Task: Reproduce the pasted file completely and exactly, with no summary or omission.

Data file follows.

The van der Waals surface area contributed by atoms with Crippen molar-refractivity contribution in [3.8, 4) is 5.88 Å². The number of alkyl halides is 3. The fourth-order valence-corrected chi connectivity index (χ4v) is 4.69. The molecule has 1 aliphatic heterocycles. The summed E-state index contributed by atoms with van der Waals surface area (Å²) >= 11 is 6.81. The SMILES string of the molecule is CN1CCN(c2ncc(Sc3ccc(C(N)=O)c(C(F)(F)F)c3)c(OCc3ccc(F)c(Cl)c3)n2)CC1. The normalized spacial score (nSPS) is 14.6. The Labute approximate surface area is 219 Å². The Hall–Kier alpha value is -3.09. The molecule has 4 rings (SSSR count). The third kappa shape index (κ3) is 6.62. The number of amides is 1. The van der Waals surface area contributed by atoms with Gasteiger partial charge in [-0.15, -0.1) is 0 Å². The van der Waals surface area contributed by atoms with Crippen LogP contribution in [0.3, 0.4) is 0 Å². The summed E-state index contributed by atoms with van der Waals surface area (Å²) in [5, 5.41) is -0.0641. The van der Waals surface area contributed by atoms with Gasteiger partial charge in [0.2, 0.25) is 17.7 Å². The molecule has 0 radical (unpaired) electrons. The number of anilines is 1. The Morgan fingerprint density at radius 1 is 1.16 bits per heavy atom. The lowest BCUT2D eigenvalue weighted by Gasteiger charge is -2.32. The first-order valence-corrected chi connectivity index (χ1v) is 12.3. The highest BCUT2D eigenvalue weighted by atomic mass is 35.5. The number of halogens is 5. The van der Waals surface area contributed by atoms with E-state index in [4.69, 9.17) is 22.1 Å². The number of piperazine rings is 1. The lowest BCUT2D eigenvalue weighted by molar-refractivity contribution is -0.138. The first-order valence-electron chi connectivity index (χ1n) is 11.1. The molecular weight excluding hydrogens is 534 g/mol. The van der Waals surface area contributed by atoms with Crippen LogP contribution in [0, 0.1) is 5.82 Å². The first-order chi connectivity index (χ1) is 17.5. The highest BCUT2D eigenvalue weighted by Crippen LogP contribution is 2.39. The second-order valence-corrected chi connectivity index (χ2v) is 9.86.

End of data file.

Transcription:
The van der Waals surface area contributed by atoms with Crippen molar-refractivity contribution in [3.8, 4) is 5.88 Å². The number of alkyl halides is 3. The fourth-order valence-corrected chi connectivity index (χ4v) is 4.69. The molecule has 1 aliphatic heterocycles. The summed E-state index contributed by atoms with van der Waals surface area (Å²) >= 11 is 6.81. The SMILES string of the molecule is CN1CCN(c2ncc(Sc3ccc(C(N)=O)c(C(F)(F)F)c3)c(OCc3ccc(F)c(Cl)c3)n2)CC1. The normalized spacial score (nSPS) is 14.6. The Labute approximate surface area is 219 Å². The Hall–Kier alpha value is -3.09. The molecule has 4 rings (SSSR count). The third kappa shape index (κ3) is 6.62. The number of amides is 1. The van der Waals surface area contributed by atoms with Gasteiger partial charge in [-0.15, -0.1) is 0 Å². The van der Waals surface area contributed by atoms with Crippen LogP contribution in [0.3, 0.4) is 0 Å². The summed E-state index contributed by atoms with van der Waals surface area (Å²) in [5, 5.41) is -0.0641. The van der Waals surface area contributed by atoms with Gasteiger partial charge in [0.2, 0.25) is 17.7 Å². The molecule has 0 radical (unpaired) electrons. The number of anilines is 1. The Morgan fingerprint density at radius 1 is 1.16 bits per heavy atom. The lowest BCUT2D eigenvalue weighted by Gasteiger charge is -2.32. The first-order valence-corrected chi connectivity index (χ1v) is 12.3. The highest BCUT2D eigenvalue weighted by atomic mass is 35.5. The number of halogens is 5. The van der Waals surface area contributed by atoms with E-state index in [4.69, 9.17) is 22.1 Å². The number of piperazine rings is 1. The lowest BCUT2D eigenvalue weighted by molar-refractivity contribution is -0.138. The first-order valence-electron chi connectivity index (χ1n) is 11.1. The molecular weight excluding hydrogens is 534 g/mol. The van der Waals surface area contributed by atoms with Crippen LogP contribution in [0, 0.1) is 5.82 Å². The first-order chi connectivity index (χ1) is 17.5. The highest BCUT2D eigenvalue weighted by Crippen LogP contribution is 2.39. The second-order valence-corrected chi connectivity index (χ2v) is 9.86.